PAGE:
Ticker – that’s what his owner Ben called him – woke up from his sleeping place under the porch and stretched to get the kinks out of his old bones. Ben had named him Ticker because he was partly a Bluetick hound, and Ben usually called him that when he wasn’t swearing at the “Damn useless dog”. Ticker was probably the only one who actually liked Ben; everyone else in the area who knew him thought he was ornery, mean, shiftless, and generally a waste of space. His grandfather had willed him the cabin and the land around it, as it had been in the family for generations, and if it wasn’t given to Ben, the State would have ended up with it. Even giving it to Ben was better than that, so here he was, living alone in his cabin in the Ozarks near the top of a small mountain called ‘Pine Knob’ by the locals.
The Ozarks are truly ancient mountains, part of the U.S. Interior Highlands, and eons of freeze-thaw in the Winter and rains in the Summer have molded their once tall, sharp crags into a series of knobs, separated by valleys through which run small creeks. Pine Knob was one such, bordered by Johnson Creek on one side, which ultimately ran through the local town and on into the wider world. The creek wasn’t much, but the local boys could catch bream and crawdads in the Summer, and it was a good source of water. Being fed by run-off from the head of the local range, it was reasonably steady but could turn into a raging flood in the not infrequent storms in the area. Sometime in the 30’s, some enterprising ancestor of Ben had borrowed a bulldozer and scraped a drive from the town road to the cabin. It was not elegant; it was made by the ‘cut and fill’ method, winding up the knob alongside the creek, and it lacked good drainage or anything like a guard rail, but it served its purpose if you weren’t too drunk when you used it.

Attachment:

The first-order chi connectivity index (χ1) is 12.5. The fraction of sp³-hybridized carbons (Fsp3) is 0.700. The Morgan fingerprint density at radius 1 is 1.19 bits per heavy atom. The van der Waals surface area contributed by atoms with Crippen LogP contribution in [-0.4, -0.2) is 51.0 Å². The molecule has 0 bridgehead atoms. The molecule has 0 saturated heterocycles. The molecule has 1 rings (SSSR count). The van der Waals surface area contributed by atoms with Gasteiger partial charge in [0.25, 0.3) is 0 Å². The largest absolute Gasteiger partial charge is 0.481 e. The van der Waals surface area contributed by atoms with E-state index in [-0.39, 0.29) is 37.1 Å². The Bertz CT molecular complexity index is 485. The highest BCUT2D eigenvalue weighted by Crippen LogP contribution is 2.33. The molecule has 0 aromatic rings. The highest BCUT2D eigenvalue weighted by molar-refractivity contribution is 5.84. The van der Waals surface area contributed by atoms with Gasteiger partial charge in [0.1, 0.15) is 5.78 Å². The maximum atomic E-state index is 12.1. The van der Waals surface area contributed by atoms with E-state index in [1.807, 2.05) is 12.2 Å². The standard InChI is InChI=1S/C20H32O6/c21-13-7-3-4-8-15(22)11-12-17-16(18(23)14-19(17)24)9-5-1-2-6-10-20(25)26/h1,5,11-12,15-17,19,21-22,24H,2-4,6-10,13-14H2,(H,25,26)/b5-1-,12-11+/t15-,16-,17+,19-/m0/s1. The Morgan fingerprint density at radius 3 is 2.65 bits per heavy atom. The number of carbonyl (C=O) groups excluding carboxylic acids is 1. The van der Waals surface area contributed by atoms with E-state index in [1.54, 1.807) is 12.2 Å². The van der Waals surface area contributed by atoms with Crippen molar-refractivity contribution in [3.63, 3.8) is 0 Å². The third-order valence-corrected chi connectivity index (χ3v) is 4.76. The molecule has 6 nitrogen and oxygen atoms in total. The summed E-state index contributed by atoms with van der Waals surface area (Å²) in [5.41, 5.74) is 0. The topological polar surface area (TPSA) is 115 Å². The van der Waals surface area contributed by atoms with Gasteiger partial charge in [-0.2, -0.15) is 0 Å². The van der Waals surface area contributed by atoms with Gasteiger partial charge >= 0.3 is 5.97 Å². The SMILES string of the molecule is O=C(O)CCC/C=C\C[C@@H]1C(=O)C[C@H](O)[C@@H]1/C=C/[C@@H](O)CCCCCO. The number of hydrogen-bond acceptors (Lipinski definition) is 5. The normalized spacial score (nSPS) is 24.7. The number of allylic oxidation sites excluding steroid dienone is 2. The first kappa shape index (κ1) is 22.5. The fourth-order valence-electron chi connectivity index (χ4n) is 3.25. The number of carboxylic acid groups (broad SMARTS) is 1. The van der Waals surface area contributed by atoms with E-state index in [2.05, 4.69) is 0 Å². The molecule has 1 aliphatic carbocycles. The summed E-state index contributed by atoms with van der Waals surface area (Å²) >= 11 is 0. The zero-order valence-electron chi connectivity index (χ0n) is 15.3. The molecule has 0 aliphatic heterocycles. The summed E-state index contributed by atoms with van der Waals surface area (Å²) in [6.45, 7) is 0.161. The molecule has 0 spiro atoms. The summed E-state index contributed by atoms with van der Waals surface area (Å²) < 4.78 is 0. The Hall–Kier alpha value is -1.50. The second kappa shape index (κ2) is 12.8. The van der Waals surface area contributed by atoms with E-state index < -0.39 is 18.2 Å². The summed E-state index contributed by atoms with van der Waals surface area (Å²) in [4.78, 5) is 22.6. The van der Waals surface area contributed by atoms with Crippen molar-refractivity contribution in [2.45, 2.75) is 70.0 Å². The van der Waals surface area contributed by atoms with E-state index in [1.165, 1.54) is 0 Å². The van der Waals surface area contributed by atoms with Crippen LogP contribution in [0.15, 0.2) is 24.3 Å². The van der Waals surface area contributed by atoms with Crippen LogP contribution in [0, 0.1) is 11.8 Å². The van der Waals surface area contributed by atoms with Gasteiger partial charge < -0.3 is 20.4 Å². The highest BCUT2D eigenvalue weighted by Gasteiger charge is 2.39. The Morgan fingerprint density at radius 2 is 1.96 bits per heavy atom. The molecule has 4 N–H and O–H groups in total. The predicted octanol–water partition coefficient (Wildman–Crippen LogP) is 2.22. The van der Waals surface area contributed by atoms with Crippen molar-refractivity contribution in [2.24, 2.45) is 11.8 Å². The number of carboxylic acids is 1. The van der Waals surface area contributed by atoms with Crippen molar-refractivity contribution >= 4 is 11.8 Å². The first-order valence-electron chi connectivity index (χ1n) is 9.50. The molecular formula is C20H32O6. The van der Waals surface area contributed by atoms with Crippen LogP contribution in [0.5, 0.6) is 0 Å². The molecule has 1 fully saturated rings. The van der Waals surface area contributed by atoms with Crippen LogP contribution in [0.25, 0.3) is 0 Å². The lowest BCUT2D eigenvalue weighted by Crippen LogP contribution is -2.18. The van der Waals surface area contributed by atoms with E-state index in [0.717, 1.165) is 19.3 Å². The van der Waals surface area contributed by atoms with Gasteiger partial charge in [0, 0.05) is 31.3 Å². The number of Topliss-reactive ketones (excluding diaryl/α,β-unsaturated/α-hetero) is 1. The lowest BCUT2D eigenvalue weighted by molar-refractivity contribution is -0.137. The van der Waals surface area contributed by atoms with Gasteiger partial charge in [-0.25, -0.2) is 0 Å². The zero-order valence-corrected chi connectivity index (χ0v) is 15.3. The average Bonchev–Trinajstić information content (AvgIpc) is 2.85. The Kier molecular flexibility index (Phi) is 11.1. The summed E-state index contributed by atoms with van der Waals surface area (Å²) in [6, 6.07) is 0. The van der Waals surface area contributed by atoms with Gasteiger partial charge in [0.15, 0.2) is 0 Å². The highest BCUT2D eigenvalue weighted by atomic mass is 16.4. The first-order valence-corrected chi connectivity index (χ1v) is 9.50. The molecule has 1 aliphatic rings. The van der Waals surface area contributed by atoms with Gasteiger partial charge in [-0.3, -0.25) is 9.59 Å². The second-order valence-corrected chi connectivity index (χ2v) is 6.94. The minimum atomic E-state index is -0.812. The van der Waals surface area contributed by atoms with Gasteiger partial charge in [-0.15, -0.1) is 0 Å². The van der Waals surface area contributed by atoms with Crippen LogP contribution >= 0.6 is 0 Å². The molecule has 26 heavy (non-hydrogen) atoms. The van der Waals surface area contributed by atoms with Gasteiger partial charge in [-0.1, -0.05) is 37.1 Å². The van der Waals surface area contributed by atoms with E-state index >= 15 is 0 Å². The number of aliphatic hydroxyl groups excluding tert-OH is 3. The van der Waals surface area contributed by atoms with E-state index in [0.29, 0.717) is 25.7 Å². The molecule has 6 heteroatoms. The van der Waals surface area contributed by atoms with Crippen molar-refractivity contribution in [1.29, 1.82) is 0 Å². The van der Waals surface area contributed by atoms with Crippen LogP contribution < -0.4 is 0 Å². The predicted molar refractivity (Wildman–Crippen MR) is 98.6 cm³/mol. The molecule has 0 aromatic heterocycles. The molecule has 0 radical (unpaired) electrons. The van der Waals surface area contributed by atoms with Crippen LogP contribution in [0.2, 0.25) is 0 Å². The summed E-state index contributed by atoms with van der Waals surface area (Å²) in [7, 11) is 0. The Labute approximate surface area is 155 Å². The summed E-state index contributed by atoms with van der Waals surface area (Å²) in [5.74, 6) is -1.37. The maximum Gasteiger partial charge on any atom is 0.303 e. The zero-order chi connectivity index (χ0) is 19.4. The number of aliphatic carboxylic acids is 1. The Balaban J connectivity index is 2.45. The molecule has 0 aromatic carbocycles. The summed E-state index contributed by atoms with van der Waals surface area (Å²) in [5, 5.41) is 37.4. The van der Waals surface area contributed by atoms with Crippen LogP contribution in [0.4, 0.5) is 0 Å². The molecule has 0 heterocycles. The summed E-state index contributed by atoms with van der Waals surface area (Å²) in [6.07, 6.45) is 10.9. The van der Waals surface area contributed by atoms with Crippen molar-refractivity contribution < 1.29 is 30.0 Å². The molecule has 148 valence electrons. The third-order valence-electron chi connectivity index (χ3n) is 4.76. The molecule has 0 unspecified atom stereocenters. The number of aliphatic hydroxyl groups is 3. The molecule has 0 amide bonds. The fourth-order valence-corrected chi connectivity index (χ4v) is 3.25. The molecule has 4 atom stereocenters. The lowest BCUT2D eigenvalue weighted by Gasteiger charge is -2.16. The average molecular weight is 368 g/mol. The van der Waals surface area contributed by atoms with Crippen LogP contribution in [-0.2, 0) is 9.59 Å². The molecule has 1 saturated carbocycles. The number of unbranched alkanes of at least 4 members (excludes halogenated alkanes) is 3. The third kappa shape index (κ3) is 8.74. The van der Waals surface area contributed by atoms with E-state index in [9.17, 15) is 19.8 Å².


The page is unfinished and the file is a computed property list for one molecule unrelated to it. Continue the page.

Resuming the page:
Ticker had finished stretching and noticed that the morning sun was now hitting a patch on the porch, inside near the door, so he ambled over and lay down there, letting the sun warm his bones. Ben was slowly beginning to get up, in a bad mood as usual and also as usual, somewhat hung over. Ben had a taste for beer, and whenever a welfare check arrived, the beer locker was restocked. Fortunately for Ben, the woods around could be scavenged and hunted, so his expenses were few. In fact, the main reason he kept Ticker around was that the dog was a really excellent ‘coon hound. His nose could follow a day’s old trail and lead him right to the raccoon’s den, and Ticker really liked his job.
Ben hobbled out of bed and slowly made for the stove in the hopes that some coffee would help. Not being too awake yet, he lightly tripped over Ticker, which pissed him to no end, so he gave Ticker as hard a kick as he could “Damn worthless dog!”. Ticker was insulted rather than hurt, so he ambled off to find something else to do that didn’t involve being around Ben. He remembered the old raccoon den on the side of the hill, about a hundred yards above the drive. He had been digging at it for years now in a desultory way, hoping to make a big enough entrance so he could check out the inside.
As the knob slowly eroded, rocks had been exposed, and one of these, a large, flat slab, formed a convenient cover for the entrance to the raccoon’s den. It wasn’t quite a boulder, but it was heavy and was wedged pretty tightly into the hillside. The slab kept the rain run-off from flooding the den, so it had been a good place for generations of ‘coon families, and Ticker had always wanted to get rid of that rock so he could get in. He had been there many times before, and this time, like before, his nose told him the animals were in residence. This inspired him to new efforts, so with doggy determination, he renewed his digging around the stone. The weather and his past efforts had removed a good part of the stone’s support, so Ticker knew it would not be long before he finally got in. After a half-hour of digging, the stone finally slumped – right onto Ticker’s left paw. He pulled it out of the pinch with a yelp, licked it and wandered off, wondering how he was so unlucky as to get a kick and a thump on the same day.